It isn't known how the testing would be performed, and if it would be random. In Kentucky, random milkshake testing has been performed on Standardbreds only.The national Racing Medication and Testing Consortium has set March 1 as the deadline for adoption of protocol for milkshake testing. It's possible the Kentucky Horse Racing Authority could prepare a regulation for milkshakes and send it to the legislature for approval.Kentucky currently operates under medication rules that are "null, void, and unenforceable," according to a statute that governs policy. In January, KHRA executive director Jim Gallagher told The Blood-Horse the old commission's race-day policy for therapeutic medication never went through the legislative process and therefore isn't on the books as a regulation.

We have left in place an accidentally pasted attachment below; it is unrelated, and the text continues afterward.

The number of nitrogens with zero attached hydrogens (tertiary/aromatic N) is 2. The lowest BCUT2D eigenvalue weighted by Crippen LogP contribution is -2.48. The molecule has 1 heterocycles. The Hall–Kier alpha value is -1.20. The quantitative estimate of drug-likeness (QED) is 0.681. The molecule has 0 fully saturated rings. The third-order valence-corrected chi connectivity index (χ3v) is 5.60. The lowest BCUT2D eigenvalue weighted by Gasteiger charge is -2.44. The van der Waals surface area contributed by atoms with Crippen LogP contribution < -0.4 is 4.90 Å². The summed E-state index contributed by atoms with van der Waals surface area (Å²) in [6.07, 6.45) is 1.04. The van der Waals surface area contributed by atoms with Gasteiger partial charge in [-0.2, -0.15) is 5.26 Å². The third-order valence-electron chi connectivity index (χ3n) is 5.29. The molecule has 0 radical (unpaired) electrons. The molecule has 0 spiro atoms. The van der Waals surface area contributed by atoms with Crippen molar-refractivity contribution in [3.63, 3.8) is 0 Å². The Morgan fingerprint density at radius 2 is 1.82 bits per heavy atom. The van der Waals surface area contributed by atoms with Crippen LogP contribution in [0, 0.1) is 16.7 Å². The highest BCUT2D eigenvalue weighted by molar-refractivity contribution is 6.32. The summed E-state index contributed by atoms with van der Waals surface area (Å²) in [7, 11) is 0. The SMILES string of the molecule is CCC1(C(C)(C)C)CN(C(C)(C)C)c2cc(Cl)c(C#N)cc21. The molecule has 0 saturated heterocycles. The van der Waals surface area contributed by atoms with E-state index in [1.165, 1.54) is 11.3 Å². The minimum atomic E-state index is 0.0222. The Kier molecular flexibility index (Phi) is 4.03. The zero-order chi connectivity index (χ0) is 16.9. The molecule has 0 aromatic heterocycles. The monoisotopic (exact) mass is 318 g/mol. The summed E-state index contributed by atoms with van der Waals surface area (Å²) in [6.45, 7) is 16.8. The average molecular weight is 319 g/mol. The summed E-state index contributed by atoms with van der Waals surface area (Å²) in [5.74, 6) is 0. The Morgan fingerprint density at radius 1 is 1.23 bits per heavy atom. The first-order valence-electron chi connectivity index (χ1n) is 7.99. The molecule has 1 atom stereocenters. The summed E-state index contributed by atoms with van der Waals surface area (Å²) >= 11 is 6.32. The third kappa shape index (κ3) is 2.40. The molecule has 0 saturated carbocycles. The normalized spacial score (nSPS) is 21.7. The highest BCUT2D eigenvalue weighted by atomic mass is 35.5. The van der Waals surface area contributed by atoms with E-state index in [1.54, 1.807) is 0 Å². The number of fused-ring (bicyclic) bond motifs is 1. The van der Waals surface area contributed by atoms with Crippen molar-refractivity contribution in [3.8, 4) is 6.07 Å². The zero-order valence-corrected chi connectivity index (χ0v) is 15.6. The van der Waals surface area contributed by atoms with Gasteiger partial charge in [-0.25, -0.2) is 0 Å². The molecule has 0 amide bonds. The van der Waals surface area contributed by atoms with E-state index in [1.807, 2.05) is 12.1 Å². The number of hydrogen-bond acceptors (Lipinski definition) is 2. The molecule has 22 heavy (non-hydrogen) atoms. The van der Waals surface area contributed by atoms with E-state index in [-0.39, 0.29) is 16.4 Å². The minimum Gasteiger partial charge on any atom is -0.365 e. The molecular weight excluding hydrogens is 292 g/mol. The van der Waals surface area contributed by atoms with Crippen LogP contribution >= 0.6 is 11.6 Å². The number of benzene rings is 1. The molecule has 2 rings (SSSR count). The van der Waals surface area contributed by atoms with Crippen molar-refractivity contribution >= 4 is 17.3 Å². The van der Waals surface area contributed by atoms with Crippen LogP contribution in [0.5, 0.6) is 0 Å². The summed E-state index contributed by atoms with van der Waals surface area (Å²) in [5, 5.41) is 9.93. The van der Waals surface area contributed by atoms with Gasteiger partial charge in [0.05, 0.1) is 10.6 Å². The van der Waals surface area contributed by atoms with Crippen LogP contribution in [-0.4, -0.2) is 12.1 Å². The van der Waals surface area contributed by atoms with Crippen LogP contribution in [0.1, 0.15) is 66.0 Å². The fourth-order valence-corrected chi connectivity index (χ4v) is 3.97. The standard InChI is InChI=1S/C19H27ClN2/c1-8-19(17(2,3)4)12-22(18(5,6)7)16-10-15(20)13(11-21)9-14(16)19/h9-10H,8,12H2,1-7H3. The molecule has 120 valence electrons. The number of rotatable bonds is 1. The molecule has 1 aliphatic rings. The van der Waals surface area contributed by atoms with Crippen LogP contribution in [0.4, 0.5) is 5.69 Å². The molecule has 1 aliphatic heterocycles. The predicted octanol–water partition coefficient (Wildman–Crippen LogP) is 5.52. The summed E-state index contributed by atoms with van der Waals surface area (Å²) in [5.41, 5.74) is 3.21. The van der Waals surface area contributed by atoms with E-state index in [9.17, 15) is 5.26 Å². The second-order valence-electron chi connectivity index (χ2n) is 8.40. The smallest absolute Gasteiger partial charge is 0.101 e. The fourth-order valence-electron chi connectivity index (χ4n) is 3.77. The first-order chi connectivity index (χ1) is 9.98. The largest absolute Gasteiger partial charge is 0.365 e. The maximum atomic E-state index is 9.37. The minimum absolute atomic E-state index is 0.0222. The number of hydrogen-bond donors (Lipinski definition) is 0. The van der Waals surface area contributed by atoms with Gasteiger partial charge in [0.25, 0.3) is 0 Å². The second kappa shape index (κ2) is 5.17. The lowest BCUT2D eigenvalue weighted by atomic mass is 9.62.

Kentucky racetracks could begin testing for "milkshakes" this spring under their own guidelines, officials said.A milkshake is a mixture of bicarbonate of soda and a liquid force-fed to a horse before it competes. Milkshakes are believed to enhance performance. The old Kentucky Racing Commission in 2001 adopted a policy that banned the practice, but it never went through the legislative process and hasn't been enforced.Officials at Keeneland and Churchill Downs told the Louisville Courier-Journal they hope to implement their own testing. Keeneland president Nick Nicholson told the newspaper the track hopes to have a plan in place for its spring meet, which begins April 8. Churchill Downs Inc. president Tom Meeker said the company would like to devise a protocol for all of its tracks.